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WGLT's reporting on the coronavirus pandemic, which began in McLean County in March 2020.

In Clinton, Businesses Challenge Closure Order

JB Pritzker closeup
Rex Arbogast
A dozen Clinton business owners have put local law enforcement and public health authorities on notice they intend to open their doors to the public within a week, despite Gov. JB Pritzker’s order that non-essential services in the state remain closed.";

A dozen Clinton business owners have put local law enforcement and public health authorities on notice they intend to open their doors to the public within a week, despite Gov. JB Pritzker’s order that non-essential services in the state remain closed.

Clinton lawyer Kevin Hammer, who is part owner of Hammer Strength and Fitness, said Monday the small business owners believe it’s time for Illinois companies to reopen their doors after more than two months of closure due to the coronavirus that, so far, has killed more than 90,000 people in the United States.

“It’s our belief that executive orders do not carry the weight of law or statute and the governor is not following his own protocol laid out in public health rules,” said Hammer.

In a letter last week to Clinton Police Chief Ben Lowers, DeWitt County’s State’s Attorney Dan Markwell, Sheriff Mike Walker and DeWitt-Piatt Bi-County Health Department Administrator Dave Remmert, Hammer said his clients would soon be reopening their businesses.

In addition to Hammer’s fitness center, the list of businesses includes a DeWitt bar and three others in Clinton, two hair salons, a barber and a car dealer. Hammer’s clients also include a hotel, a dentist and a mechanical company whose services appear to be exempt from the executive order.

Several businesses opened Friday and others will be doing in the coming days, said Hammer.

Jerry Foehrer, manager of The Country Store in DeWitt, hopes to fully open by May 25. Three weeks of curbside service have helped pay a couple employees, but the bar is still far short of the revenue normally realized this time of year as boaters and campers flock to nearby Clinton Lake.

“We’ve lost a lot of money over this,” said Foehrer.

Disparities between which businesses are allowed to remain open and those forced to close creates a potential violation of due process rights, said Hammer.

Business owners are aware of the risks that come with opening their doors, said Hammer.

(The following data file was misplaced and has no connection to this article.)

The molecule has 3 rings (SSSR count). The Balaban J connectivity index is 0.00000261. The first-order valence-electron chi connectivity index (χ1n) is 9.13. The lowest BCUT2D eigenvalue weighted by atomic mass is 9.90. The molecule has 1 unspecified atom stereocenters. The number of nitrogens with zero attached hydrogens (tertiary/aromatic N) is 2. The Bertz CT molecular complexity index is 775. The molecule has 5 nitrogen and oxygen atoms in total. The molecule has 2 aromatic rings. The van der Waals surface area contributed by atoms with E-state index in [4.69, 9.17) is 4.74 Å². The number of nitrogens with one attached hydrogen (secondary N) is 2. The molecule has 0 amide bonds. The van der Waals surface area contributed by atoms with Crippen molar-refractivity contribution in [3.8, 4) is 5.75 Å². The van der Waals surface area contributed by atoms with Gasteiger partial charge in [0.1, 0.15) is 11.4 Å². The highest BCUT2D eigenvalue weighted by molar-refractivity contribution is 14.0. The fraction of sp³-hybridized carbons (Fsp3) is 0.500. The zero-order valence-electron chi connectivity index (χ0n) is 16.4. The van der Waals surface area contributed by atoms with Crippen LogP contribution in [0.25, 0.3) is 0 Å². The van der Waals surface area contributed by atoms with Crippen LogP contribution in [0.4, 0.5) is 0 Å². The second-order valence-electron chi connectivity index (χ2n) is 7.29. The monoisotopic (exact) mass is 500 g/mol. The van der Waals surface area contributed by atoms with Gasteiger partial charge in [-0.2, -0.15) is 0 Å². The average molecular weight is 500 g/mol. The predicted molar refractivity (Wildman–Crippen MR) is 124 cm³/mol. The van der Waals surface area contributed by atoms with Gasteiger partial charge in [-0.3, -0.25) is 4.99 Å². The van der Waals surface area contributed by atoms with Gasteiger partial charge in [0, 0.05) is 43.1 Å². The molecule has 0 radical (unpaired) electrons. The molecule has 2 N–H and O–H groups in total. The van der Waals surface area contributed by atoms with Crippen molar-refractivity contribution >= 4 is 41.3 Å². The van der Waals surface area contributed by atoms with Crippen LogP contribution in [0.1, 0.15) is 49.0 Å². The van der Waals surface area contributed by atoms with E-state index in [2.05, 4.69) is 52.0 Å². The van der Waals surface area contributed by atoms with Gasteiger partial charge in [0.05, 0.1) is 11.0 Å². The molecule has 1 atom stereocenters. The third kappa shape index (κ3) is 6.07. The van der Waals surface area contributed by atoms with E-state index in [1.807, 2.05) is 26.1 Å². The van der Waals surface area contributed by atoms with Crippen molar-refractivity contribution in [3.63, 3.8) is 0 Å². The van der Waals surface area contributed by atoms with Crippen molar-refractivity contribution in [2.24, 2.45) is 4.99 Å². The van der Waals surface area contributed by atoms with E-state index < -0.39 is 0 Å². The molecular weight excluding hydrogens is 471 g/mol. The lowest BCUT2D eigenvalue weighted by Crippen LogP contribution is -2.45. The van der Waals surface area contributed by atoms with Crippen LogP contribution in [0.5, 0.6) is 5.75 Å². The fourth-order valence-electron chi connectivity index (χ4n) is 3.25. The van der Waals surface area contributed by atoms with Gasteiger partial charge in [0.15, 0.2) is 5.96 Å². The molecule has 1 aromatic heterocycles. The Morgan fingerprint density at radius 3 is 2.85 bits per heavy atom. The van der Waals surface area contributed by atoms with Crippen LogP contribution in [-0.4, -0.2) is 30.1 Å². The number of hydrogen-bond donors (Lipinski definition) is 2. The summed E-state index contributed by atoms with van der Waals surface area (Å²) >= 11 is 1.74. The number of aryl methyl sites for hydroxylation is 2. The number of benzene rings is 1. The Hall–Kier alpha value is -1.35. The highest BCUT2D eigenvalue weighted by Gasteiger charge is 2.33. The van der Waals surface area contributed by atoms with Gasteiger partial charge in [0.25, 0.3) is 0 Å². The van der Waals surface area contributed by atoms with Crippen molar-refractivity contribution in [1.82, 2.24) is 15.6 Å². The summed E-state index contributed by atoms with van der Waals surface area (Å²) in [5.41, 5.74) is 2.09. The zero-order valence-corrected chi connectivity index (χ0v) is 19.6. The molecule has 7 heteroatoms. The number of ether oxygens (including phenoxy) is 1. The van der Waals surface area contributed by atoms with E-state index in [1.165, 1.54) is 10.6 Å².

State and local business and health department licenses may be at stake for some shops. Insurance companies also have cautioned that defiance of state lockdown rules could interfere with coverage of claims during the pandemic.

Pritzker’s rule issued Friday that adds the threat of a misdemeanor charge for those who violate the state order will not deter owners, said Hammer.

“We are ready to defend these lawsuits,” he said.

The new rule will remain in place for 150 days, if a bipartisan oversight committee fails to take action to reject the mandate. The committee is set to review the rule Wednesday.

Reaction From Law Enforcement

DeWitt County State’s Attorney Dan Markwell said Monday his office will review alleged violations “on a case-by-case basis” to determine if charges should be filed.

Clinton Police Chief Ben Lowers said his officers “will continue to attempt to gain voluntary compliance from business owners and forward reports to the state’s attorney’s office for review.”

Clinton police also will consult with the Illinois State Police “because they are the ones who work with state licensing bodies,” said Lowers.

Prior to the issuance of Pritzker’s latest rule, several law enforcement officials and prosecutors in Illinois said they would not arrest or charge those who defied the order.

In a statement last week, the DeWitt County sheriff concurred with that interpretation of the law, but cautioned residents that store owners have a right to set the rules for shoppers, including mandatory masks. Refusal to comply with a store’s conditions or deliberately putting another’s health at risk could result in an arrest, said Walker.

The health department will coordinate its response to the intended business openings with Markwell’s office, said Remmert. Health departments are navigating the same legal issues raised by law enforcement and police officials, he said.

“This is new to everybody. We’re all trying to work through this,” said Remmert.

Clear to everyone is the financial hardship the two months of closures have caused small business owners.

“Everybody wants to reopen. This should be our busy time,but we’re closed. The bills are still coming,” said the manager of the DeWitt bar.

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Edith began her career as a reporter with The DeWitt County Observer, a weekly newspaper in Clinton. From 2007 to June 2019, Edith covered crime and legal issues for The Pantagraph, a daily newspaper in Bloomington, Illinois. She previously worked as a correspondent for The Pantagraph covering courts and local government issues in central Illinois.
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